21 January 2021

#DrawnToGeoscience: Cosmic Bodies and Medical Art

Posted by Shane Hanlon

#DrawnToGeoscience is a series of posts by artists who draw about science and explain their process and inspiration while also showcasing their pieces. Learn more about contributing. This week, Karli Mogen.

Throughout my life I have been drawn to both science and art. Animals, plants, and rocks interested me greatly as a young kid, and in high school I became intrigued by internal human anatomy, particularly hearts, brains, and skulls (to match the emo and metal music I listened to, of course). All the while, I have been drawing since I could hold a pencil and depicted anything I found remotely interesting. Animals, mermaids, people, mythological creatures, bones and plants can all be found in my stacks of early sketchbooks.

Entering undergrad, my passion for creating led me towards a Bachelor’s in Fine Arts with a concentration in Drawing (and, like many artists, the math requirements of STEM programs had me shaking in my combat boots). Towards the end of my BFA degree I stumbled upon the field of medical art and, with a vast interest in human anatomy and physiology, I pursued a Master’s of Science in Medical Art.

As a freelance artist I work both inside and outside of the medical art sphere. At this point, I have my hands in quite a few creative avenues, but for my personal work I find that I keep coming back to traditional media depictions juxtaposing human anatomy, cosmic imagery and botanical subjects: anatomy as representative of mortality, fragility, and the general human presence as a whole, plants as literal representations of the environment, and cosmic imagery to place the viewer in a big picture mindset. The cosmic side says, “we are specs of dust in the vastness of space,” yet the plant and anatomy aspects remind the viewer of our impact in the present. Generally, I am inspired by environmentalism, anatomy, biology, psychology, and spirituality.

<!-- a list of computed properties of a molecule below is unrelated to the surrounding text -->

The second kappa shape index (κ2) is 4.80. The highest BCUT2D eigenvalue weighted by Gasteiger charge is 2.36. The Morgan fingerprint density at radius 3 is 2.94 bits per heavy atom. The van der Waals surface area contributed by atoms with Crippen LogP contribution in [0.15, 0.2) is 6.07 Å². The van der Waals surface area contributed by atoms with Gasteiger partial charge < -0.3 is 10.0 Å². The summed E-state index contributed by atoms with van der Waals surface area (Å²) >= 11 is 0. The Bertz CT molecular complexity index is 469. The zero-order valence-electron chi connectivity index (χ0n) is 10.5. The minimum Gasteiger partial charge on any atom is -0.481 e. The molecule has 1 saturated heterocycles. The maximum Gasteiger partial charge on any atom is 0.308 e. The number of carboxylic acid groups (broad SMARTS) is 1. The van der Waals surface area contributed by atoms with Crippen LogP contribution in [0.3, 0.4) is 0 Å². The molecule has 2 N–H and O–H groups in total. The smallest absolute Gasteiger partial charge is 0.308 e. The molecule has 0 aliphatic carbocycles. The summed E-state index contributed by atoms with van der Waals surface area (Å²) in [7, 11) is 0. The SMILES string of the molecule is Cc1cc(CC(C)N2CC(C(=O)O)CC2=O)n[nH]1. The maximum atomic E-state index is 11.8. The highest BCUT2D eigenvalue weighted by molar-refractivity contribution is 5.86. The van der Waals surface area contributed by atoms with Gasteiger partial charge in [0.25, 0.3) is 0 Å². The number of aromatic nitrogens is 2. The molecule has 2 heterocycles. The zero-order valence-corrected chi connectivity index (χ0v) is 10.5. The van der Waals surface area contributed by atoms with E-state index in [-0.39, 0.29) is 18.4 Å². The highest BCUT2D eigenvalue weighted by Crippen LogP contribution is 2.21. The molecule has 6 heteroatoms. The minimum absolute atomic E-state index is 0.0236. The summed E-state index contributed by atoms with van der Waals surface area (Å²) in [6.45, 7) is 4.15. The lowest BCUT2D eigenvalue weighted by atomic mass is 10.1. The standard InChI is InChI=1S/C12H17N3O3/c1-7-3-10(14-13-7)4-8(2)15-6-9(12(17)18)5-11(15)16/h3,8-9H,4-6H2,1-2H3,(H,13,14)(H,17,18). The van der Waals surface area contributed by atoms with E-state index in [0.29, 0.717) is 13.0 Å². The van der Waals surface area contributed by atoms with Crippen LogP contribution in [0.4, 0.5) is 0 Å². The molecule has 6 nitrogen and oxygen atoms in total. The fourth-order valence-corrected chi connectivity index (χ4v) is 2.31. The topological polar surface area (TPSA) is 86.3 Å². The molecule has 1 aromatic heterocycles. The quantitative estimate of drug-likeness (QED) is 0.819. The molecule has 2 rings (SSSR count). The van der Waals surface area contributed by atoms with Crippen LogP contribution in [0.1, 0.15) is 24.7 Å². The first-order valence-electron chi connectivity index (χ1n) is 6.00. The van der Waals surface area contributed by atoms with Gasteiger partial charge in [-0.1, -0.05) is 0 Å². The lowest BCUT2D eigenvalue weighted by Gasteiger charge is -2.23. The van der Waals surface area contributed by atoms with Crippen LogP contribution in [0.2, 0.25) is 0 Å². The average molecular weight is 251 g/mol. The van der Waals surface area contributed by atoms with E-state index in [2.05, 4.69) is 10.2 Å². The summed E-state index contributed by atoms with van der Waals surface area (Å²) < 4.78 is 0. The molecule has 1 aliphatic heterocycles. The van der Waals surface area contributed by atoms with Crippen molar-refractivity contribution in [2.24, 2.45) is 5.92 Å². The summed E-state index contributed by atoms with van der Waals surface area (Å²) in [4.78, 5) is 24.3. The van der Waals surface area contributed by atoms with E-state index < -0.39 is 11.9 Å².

Rising. Credit: Karli Mogen, 2020

For these pieces, I am inspired by the eternal contradiction of humankind as simultaneously important and insignificant in the broader scheme of existence. Important, in that each action or inaction matters. From pollution and climate change to over-consumption and species extinctions, our impact is irrefutable. Insignificant, in that 1,000 years is a blink of an eye to this planet and whether we thrive, survive, or perish as a species is of little to no consequence in the long term survival of the Earth. It will continue to attempt its own homeostasis, whether we are involved or not.

While I do also work with digital media, each of these images is made in the real world on mixed media paper. “Rising” and “Root Cause” are both made with watercolors, watercolor pencils and black and white ink pens (Root Cause being on a tan toned paper). “Floral Heart” is actually made using home-made watercolor paints from crushed up natural sources like beet juice, spinach, fire bush flowers, butterfly pea flower, charcoal, ashes, dirt, turmeric, and coffee. “Root Cause” and “Floral Heart” are both on 9 x 12 inch paper, while “Rising” is on 24 x 36 inch paper.

Root Cause. Credit: Karli Mogen, 2019

Karli Mogen is an artist, designer, and illustrator. Find more of her work on her website, on Redbubble, and follow her on Instagram and Twitter

Floral Heart. Credit: Karli Mogen, 2020